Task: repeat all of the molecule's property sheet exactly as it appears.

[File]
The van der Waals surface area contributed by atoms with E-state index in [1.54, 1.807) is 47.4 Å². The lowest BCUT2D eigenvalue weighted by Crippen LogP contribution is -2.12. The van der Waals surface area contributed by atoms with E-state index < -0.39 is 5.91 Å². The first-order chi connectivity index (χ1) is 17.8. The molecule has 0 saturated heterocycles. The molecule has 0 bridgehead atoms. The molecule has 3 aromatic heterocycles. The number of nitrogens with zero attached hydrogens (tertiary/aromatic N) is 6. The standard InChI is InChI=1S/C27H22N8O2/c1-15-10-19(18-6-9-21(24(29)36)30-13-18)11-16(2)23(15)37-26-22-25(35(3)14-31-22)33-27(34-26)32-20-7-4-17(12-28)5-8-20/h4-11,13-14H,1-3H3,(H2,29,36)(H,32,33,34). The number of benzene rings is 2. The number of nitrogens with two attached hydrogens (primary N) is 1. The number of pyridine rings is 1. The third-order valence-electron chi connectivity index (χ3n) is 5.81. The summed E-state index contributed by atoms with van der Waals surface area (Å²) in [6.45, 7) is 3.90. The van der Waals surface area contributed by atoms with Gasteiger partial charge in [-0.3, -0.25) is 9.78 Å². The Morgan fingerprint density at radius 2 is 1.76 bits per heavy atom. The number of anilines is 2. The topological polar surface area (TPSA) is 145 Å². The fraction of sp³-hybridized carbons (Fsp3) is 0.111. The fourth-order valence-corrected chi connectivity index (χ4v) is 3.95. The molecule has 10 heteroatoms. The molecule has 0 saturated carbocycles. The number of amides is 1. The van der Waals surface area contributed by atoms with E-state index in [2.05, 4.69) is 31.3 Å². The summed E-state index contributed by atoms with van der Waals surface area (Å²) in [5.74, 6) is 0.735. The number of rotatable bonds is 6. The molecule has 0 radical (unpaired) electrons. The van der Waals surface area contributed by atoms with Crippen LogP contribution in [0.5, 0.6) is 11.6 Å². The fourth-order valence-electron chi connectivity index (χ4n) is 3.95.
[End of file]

The van der Waals surface area contributed by atoms with E-state index in [1.54, 1.807) is 47.4 Å². The lowest BCUT2D eigenvalue weighted by Crippen LogP contribution is -2.12. The van der Waals surface area contributed by atoms with E-state index < -0.39 is 5.91 Å². The first-order chi connectivity index (χ1) is 17.8. The molecule has 0 saturated heterocycles. The molecule has 0 bridgehead atoms. The molecule has 3 aromatic heterocycles. The number of nitrogens with zero attached hydrogens (tertiary/aromatic N) is 6. The standard InChI is InChI=1S/C27H22N8O2/c1-15-10-19(18-6-9-21(24(29)36)30-13-18)11-16(2)23(15)37-26-22-25(35(3)14-31-22)33-27(34-26)32-20-7-4-17(12-28)5-8-20/h4-11,13-14H,1-3H3,(H2,29,36)(H,32,33,34). The number of benzene rings is 2. The number of nitrogens with two attached hydrogens (primary N) is 1. The number of pyridine rings is 1. The third-order valence-electron chi connectivity index (χ3n) is 5.81. The summed E-state index contributed by atoms with van der Waals surface area (Å²) in [6.45, 7) is 3.90. The van der Waals surface area contributed by atoms with Gasteiger partial charge in [-0.3, -0.25) is 9.78 Å². The Morgan fingerprint density at radius 2 is 1.76 bits per heavy atom. The number of anilines is 2. The topological polar surface area (TPSA) is 145 Å². The fraction of sp³-hybridized carbons (Fsp3) is 0.111. The fourth-order valence-corrected chi connectivity index (χ4v) is 3.95. The molecule has 10 heteroatoms. The molecule has 0 saturated carbocycles. The number of amides is 1. The van der Waals surface area contributed by atoms with E-state index in [2.05, 4.69) is 31.3 Å². The summed E-state index contributed by atoms with van der Waals surface area (Å²) in [5.74, 6) is 0.735. The number of rotatable bonds is 6. The molecule has 0 radical (unpaired) electrons. The van der Waals surface area contributed by atoms with Crippen LogP contribution in [0.5, 0.6) is 11.6 Å². The fourth-order valence-electron chi connectivity index (χ4n) is 3.95.